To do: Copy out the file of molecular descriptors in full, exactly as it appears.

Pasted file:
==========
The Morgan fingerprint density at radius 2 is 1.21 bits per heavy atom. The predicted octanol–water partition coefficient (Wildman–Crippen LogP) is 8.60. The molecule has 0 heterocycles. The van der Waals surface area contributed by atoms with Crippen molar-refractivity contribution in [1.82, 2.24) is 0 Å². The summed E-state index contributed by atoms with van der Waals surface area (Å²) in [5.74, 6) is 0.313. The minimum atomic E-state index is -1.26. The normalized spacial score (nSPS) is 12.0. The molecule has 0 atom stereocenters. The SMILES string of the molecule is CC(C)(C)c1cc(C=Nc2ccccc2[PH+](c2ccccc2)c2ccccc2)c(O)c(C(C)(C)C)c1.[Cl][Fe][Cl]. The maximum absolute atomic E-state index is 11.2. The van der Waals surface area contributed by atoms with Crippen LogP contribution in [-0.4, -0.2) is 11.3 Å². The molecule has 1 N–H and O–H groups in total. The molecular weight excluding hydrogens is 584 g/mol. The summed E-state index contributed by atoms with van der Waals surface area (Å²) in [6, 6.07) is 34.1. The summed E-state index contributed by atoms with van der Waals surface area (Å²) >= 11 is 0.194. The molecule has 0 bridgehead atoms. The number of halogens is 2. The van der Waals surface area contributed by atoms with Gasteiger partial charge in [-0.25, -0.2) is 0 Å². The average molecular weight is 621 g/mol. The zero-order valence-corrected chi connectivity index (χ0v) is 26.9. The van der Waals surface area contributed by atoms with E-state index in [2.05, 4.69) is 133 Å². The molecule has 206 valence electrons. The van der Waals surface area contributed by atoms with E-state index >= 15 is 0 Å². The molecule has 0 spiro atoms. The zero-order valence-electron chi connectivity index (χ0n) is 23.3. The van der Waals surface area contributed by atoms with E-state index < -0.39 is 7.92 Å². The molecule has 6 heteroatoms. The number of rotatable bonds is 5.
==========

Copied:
The Morgan fingerprint density at radius 2 is 1.21 bits per heavy atom. The predicted octanol–water partition coefficient (Wildman–Crippen LogP) is 8.60. The molecule has 0 heterocycles. The van der Waals surface area contributed by atoms with Crippen molar-refractivity contribution in [1.82, 2.24) is 0 Å². The summed E-state index contributed by atoms with van der Waals surface area (Å²) in [5.74, 6) is 0.313. The minimum atomic E-state index is -1.26. The normalized spacial score (nSPS) is 12.0. The molecule has 0 atom stereocenters. The SMILES string of the molecule is CC(C)(C)c1cc(C=Nc2ccccc2[PH+](c2ccccc2)c2ccccc2)c(O)c(C(C)(C)C)c1.[Cl][Fe][Cl]. The maximum absolute atomic E-state index is 11.2. The van der Waals surface area contributed by atoms with Crippen LogP contribution in [-0.4, -0.2) is 11.3 Å². The molecule has 1 N–H and O–H groups in total. The molecular weight excluding hydrogens is 584 g/mol. The summed E-state index contributed by atoms with van der Waals surface area (Å²) in [6, 6.07) is 34.1. The summed E-state index contributed by atoms with van der Waals surface area (Å²) >= 11 is 0.194. The molecule has 0 bridgehead atoms. The number of halogens is 2. The van der Waals surface area contributed by atoms with Gasteiger partial charge in [-0.25, -0.2) is 0 Å². The average molecular weight is 621 g/mol. The zero-order valence-corrected chi connectivity index (χ0v) is 26.9. The van der Waals surface area contributed by atoms with E-state index in [2.05, 4.69) is 133 Å². The molecule has 206 valence electrons. The van der Waals surface area contributed by atoms with E-state index >= 15 is 0 Å². The molecule has 0 spiro atoms. The zero-order valence-electron chi connectivity index (χ0n) is 23.3. The van der Waals surface area contributed by atoms with E-state index < -0.39 is 7.92 Å². The molecule has 6 heteroatoms. The number of rotatable bonds is 5.